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Don’t Miss The Little Magazine!

Catch the last days of The Little Magazine, an exhibition of rare small-press journals that have been central to alternative literary, artistic, and cultural communities from early in the 20th century into the new millennium. Masterfully curated by scholar, artist, and writer Sophie Seita, the exhibition showcases representative issues of publications drawn from the Poets House collection, as well as a digital display of supplementary magazines that provides added historical context. The materials on view usher visitors through a mini tour of literary history, ranging from Modernism and the Harlem Renaissance to feminist avant-garde poetry of the 1980s and beyond.

Highlights include boldly graphic works like Fire!!, from writers of the Harlem Renaissance, and Dada, edited by Tristan Tzara. More quietly stunning works include chapbook editions from Belladonna‘s Elder series, Ugly Duckling Presse’s 6 x 6 series (six poets with six poems each), and Cave Canem’s 10 x 10 series (ten ten-line poems), respectively.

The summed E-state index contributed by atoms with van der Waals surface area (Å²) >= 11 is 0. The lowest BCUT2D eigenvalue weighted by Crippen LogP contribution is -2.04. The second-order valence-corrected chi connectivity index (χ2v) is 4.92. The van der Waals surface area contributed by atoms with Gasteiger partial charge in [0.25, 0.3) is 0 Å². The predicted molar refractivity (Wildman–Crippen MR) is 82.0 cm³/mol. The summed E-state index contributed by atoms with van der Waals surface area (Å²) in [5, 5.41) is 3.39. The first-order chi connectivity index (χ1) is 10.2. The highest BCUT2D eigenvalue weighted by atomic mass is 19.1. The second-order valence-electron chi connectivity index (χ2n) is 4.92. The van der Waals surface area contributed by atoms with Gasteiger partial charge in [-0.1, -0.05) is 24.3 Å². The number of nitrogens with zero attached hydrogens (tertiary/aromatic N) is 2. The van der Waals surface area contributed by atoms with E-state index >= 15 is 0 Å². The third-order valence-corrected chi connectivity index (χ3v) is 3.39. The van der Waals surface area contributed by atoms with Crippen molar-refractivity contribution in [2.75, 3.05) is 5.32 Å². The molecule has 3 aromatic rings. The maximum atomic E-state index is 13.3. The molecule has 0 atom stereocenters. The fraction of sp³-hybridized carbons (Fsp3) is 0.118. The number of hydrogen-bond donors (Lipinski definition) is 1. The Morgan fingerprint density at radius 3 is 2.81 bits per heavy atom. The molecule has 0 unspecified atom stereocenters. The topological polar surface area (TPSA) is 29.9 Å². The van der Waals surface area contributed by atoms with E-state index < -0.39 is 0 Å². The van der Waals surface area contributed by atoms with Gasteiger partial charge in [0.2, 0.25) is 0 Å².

Other publications celebrate a lo-fi elegance: Black Box, possibly the first magazine to appear in cassette format, proffers a book-shaped cardboard carrying case for the cassettes, while Mirage #4/Period[ical], in a Xeroxed and stapled format, features line drawings on the cover, such as issue 59 with a sketch by the poet Harryette Mullen.

The physical beauty of these little magazines aside, it is the language itself that leaps off the page. The poets and poetry provide exciting glimpses into ideas and aesthetics that were being tested and argued out at seminal points in history, whether a poem by Hannah Weiner in a 1968 issue of Extensions that features signal flag images or a letter by Susan Howe in a 1984 issue of HOW(ever) that describes a Yale art history lecture she attended: two critics discussing a slide of Mina Loy lavished considerable commentary on Loy’s earrings and relationships, without any mention of her being a poet.

We invite you to experience the dynamism and diversity of these experiments in grass-roots poetry production. The exhibition is on view through next Tuesday, November 20, during regular library hours.

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